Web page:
Fred Mogul, Reporter, WNYC News
Fred Mogul has been covering healthcare and medicine for WNYC since 2002.
Turns out righteous and religious indignation can occur on both sides of the aisle.
It wasn’t quite on the scale of House of Representatives Minority Leader John Boehner (R-Ohio) declaring health-care reform would lead to Armageddon. But a pair of local Congressional leaders on Thursday had a merry old time invoking the Last Supper.
At a rally on the steps of City Hall to celebrate the passage of the health-care bill, Chris Shelton, one of the heads of the local Communications Workers of America, reminded the audience that today is Maundy Thursday, when the Christian Bible's most famous dinner takes place, right before Good Friday.
“And just as those 12 Apostles stood up for what was right in their time, you have stood up for what’s right in our time,” Shelton told Charles Rangel and Nydia Velasquez. “And just as Judas Iscariot betrayed all the others, so has one man betrayed us.”
The line drew laughter and boos from the elected officials and the small crowd assembled behind them. Everyone knew Shelton was referring to Congressman Michael McMahon, the only local Democrat who voted against the health-care law. Shelton drew out the analogy a little further, suggesting McMahon should be punished.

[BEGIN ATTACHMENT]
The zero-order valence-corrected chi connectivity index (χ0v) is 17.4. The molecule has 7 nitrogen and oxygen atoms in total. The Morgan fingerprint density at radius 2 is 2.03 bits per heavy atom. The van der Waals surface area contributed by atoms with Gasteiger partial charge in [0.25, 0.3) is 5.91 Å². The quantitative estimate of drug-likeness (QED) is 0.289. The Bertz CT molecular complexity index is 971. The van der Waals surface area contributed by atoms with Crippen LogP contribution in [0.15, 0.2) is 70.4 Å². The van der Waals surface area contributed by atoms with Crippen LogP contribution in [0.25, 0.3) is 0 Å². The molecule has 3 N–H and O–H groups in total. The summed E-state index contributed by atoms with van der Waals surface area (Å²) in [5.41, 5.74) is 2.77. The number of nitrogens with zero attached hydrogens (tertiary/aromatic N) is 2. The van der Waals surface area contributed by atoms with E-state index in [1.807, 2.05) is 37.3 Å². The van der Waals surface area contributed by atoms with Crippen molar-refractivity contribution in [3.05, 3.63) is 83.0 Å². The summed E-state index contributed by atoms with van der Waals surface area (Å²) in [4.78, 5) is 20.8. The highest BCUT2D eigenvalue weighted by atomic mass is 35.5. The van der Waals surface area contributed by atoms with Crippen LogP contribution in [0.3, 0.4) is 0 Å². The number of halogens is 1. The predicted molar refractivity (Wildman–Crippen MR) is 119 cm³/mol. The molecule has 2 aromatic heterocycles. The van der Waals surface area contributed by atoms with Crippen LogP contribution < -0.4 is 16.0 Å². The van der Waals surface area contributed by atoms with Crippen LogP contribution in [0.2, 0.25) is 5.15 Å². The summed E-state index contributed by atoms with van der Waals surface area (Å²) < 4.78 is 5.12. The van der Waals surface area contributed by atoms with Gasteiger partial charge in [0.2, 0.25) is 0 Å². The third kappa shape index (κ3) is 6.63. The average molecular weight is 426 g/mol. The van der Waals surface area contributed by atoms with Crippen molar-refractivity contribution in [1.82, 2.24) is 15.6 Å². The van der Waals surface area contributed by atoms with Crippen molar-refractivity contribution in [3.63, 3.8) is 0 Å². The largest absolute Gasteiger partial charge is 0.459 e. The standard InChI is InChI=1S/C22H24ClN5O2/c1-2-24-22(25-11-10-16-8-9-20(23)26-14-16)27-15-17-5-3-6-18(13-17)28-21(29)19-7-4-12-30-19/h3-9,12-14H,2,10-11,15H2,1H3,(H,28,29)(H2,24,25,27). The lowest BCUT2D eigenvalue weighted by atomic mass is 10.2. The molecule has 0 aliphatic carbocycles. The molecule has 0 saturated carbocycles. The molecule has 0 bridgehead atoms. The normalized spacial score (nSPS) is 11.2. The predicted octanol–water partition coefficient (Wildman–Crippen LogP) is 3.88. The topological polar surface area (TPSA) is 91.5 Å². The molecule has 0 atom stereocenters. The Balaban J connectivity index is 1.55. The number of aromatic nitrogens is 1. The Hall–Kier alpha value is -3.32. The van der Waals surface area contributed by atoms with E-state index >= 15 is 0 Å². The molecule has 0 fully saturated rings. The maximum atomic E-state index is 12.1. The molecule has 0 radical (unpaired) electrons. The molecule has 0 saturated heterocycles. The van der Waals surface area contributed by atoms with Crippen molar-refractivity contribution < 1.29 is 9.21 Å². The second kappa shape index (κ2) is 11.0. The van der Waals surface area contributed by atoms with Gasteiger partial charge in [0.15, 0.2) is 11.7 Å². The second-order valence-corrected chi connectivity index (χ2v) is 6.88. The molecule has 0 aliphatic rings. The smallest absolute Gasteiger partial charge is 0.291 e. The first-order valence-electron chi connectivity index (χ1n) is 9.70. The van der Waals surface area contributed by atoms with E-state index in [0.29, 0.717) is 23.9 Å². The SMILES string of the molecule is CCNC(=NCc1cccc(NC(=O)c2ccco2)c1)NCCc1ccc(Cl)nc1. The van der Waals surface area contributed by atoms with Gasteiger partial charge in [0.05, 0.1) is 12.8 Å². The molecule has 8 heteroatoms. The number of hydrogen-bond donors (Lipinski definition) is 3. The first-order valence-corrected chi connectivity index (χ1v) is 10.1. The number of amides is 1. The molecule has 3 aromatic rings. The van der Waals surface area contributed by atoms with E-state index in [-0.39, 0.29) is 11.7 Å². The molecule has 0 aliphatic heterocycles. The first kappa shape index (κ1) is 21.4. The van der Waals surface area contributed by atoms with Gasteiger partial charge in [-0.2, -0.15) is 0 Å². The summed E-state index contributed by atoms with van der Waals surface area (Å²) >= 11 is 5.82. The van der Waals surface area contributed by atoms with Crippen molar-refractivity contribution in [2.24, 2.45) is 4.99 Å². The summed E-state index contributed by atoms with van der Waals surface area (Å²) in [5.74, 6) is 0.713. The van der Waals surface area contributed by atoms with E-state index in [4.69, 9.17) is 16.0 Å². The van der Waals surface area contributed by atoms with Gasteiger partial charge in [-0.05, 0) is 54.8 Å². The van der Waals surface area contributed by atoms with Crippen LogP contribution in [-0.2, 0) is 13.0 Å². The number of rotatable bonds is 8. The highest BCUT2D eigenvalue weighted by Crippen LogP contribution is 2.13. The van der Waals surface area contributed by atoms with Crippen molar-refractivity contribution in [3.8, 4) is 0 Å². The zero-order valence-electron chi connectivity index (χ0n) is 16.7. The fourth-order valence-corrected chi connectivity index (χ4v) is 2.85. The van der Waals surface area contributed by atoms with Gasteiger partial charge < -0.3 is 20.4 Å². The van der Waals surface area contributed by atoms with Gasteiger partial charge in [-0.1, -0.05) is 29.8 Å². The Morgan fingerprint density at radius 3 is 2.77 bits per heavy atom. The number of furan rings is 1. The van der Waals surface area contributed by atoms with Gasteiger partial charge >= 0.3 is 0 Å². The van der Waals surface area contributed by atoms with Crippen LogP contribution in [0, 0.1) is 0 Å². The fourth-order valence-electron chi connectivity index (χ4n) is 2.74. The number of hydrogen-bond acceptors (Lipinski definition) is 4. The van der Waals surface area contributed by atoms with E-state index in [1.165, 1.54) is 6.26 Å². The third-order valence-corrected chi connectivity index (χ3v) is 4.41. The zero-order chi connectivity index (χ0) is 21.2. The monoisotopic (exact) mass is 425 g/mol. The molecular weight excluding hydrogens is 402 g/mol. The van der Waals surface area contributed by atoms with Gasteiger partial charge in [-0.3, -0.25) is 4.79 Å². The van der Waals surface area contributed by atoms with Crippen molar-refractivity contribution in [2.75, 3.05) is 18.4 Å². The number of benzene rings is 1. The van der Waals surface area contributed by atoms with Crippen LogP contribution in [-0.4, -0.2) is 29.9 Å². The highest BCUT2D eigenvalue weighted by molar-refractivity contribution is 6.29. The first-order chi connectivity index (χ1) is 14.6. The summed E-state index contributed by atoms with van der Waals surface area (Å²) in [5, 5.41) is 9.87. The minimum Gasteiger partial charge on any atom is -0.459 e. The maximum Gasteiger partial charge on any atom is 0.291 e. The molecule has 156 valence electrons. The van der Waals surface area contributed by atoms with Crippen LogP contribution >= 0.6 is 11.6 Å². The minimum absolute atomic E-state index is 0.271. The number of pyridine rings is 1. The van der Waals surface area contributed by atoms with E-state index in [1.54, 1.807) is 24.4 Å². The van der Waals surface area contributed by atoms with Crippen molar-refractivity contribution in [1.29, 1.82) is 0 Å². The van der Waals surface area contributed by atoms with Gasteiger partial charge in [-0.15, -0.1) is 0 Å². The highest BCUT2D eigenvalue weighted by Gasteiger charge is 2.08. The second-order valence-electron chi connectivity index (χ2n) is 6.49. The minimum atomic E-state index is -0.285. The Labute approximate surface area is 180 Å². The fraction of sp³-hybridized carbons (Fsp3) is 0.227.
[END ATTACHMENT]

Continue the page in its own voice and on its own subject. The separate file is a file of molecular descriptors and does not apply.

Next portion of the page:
A beaming Charlie Rangel at that point stepped in and said that since Judas was eventually forgiven, it follows that the Staten Island freshman could be redeemed, too. Nods of agreement and more laughter followed.
But it wasn’t exactly happily-ever-after for Judas. He took his life, according to the Gospel of Matthew, and his name became a synonym for betrayal.
Rangel was later asked a version of another question posed by pious Christians, at least in the movies: How do you solve a problem like McMahon?
His answer: It’s not up to me, it’s up to the people of Staten Island , whose interests McMahon represents.
And many of those people are Republicans. The GOP held McMahon’s seat for eight terms before he won it in 2008, following Vito Fossella’s adultery scandal. It’s among the only pockets of New York City that regularly elects Republicans – a trend McMahon is hoping to reverse for more than one term.